|Voters showed a preference for the 35 mpg by 2020 proposal.|
A recent poll from more than 30 congressional districts across Ohio, Tennessee, Kentucky, Pennsylvania, North Carolina, Florida and Michigan found strong voter support for the US House to pass fuel efficiency standards at least as strong as those passed by the US Senate in June.
The Senate bill proposes an increase in fuel efficiency standards in cars and light trucks to 35 miles per gallon by 2020. (Earlier post.) In the House, Reps. Ed Markey (D-MA) and Todd Platts (R-PA) have introduced legislation that would lock-in that 35 mpg target. Another bill introduced by Reps. Baron Hill (D-IN) and Lee Terry (R-NE), proposes maintaining separate standards for cars and light-duty trucks, with a combined average of no less than 32 mpg and no more than 35 mpg by 2022. The auto industry is backing the Hill-Terry proposal.
|Voters Favoring Increased Fuel Efficiency|
The polls, commissioned by the Pew Campaign for Fuel Efficiency and conducted by The Mellman Group and Public Opinion Strategies from July 13-16, found that nearly nine out of ten voters want mandatory increases in fuel efficiency.
Given a choice between the two proposals, about three-quarters of the respondents preferred the Markey-Platts bill (35 mpg by 2020) over the Hill-Terry bill (max 35 mpg by 2022).
About 85% of voters wanted the standards to be implemented earlier (2018) rather than later (2022). Slightly more than 60% opposed a mandatory cap on fuel economy standards.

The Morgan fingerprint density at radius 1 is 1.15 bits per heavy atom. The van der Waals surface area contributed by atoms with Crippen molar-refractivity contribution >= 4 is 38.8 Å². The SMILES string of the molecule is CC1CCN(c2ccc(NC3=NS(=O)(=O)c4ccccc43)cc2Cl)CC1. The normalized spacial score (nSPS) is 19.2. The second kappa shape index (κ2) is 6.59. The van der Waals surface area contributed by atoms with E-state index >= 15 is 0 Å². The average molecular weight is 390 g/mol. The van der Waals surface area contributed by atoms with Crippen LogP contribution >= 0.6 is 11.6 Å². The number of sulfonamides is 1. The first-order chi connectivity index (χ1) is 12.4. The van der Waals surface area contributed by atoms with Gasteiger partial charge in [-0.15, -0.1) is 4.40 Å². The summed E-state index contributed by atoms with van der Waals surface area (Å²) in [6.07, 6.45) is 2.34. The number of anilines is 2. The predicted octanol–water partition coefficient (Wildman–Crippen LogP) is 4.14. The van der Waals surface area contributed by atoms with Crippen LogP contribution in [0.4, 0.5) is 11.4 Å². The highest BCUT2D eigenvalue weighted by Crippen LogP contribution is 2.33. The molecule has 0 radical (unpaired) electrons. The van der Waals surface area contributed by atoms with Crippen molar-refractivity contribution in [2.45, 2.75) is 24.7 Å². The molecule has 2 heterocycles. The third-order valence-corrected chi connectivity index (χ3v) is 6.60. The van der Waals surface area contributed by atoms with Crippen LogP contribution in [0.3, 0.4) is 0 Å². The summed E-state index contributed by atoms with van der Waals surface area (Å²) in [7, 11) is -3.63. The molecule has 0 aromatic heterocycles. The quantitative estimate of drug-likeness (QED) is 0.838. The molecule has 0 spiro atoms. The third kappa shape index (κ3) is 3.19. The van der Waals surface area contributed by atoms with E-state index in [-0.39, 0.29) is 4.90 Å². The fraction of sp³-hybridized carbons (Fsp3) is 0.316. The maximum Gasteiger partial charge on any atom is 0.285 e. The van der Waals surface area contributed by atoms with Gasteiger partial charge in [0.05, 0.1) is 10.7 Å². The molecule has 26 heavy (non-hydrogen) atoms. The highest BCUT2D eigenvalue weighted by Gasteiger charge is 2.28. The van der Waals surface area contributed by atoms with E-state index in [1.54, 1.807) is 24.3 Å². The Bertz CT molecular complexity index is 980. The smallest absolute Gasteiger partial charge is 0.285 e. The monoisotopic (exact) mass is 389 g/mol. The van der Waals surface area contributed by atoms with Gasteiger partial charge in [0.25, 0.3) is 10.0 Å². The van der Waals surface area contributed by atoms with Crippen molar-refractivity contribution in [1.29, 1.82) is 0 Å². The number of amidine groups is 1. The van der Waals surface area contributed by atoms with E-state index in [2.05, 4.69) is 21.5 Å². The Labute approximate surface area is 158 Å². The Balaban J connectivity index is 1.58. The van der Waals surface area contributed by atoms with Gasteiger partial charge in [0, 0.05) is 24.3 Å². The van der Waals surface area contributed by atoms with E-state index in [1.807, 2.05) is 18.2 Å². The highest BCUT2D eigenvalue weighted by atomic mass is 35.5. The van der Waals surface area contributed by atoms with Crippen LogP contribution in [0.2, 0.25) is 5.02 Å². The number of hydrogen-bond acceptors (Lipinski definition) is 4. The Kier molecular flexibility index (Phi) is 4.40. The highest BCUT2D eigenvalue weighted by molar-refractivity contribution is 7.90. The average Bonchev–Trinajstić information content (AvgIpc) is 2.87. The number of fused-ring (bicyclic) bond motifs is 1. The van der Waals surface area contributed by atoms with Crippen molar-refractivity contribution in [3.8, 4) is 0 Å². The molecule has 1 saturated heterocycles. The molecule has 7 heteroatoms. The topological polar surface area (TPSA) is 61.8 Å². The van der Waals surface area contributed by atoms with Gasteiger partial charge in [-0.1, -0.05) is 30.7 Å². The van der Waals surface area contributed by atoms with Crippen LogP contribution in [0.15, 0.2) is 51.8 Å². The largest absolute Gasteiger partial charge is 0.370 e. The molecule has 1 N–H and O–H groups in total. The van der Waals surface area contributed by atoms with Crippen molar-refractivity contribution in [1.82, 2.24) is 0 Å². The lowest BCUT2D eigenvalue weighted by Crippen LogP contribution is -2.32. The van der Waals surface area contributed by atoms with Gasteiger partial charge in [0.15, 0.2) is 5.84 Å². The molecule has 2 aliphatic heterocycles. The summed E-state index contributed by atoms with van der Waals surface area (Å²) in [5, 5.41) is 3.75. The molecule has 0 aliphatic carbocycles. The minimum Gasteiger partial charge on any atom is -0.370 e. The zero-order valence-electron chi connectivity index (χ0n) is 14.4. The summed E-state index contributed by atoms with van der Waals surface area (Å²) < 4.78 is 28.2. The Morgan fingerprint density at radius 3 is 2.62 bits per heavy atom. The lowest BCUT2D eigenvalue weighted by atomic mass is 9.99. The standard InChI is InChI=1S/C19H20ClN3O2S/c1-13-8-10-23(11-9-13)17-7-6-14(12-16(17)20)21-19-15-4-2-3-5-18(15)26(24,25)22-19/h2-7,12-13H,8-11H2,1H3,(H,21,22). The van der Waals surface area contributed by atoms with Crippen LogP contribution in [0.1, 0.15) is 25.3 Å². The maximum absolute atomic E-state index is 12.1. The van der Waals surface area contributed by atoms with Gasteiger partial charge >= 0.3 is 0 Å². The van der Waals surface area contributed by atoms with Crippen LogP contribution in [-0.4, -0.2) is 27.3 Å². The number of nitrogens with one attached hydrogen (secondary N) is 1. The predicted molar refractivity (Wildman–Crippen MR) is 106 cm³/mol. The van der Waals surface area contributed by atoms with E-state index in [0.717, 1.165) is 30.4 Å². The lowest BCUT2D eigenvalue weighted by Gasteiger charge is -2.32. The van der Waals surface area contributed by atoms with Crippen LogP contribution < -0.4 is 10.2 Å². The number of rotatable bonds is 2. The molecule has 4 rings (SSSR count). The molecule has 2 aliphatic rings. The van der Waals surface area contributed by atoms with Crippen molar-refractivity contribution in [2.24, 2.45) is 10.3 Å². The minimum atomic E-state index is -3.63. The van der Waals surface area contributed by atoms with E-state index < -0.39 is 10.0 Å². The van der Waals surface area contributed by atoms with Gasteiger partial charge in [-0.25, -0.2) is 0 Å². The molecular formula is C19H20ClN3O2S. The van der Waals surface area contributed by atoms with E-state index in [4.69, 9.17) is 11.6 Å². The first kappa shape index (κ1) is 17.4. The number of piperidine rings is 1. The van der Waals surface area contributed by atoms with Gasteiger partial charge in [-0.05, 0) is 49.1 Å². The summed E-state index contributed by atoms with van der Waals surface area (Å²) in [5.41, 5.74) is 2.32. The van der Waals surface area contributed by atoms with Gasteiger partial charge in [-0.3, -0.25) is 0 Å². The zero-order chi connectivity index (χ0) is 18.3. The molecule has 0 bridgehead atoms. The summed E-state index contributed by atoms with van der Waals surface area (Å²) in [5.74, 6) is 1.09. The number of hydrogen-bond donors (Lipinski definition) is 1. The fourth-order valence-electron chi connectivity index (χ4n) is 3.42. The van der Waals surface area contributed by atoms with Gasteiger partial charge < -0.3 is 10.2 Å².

The poll also explored voter reaction to arguments both for and against fuel economy standards.
When asked which of the two following positions “is closer to your point of view”...
We should not require auto companies to meet higher fuel efficiency standards over the next decade because it will hurt American auto companies while helping foreign automakers, cost American jobs, as well as keep autoworkers from getting their pensions and benefits. It will result in lighter, unsafe cars on the road, increase the cost of automobiles, and take vehicles off the market, like SUVs, minivans, and pickup trucks.
We should require auto companies to meet higher fuel efficiency standards over the next decade because American technology can produce cars, SUVs, minivans and pickups that are both safe and fuel efficient, and producing such vehicles will help make American auto companies more competitive and will save consumers money. Moreover,our national security requires us to become less dependent on foreign oil and the best way to do that is by reducing our consumption of gasoline.
...between 74% to 80% of respondents supported the second position, B.
Voters thought that increased fuel economy standards were more likely to:
Reduce their cost of fuel;
Decrease air pollution; and
Make the US less dependent on Mid-East oil.
Voters thought it unlikely that increased fuel economy standards would:
Make cars, trucks and SUVs smaller and less safe;
Make cars, trucks and SUVs less powerful;
Harm the US Economy; and
Cause US autoworkers to lose their jobs, benefits and pensions.
Between 69% and 81% said that higher standards would encourage automakers to innovate, thereby saving jobs and helping the economy.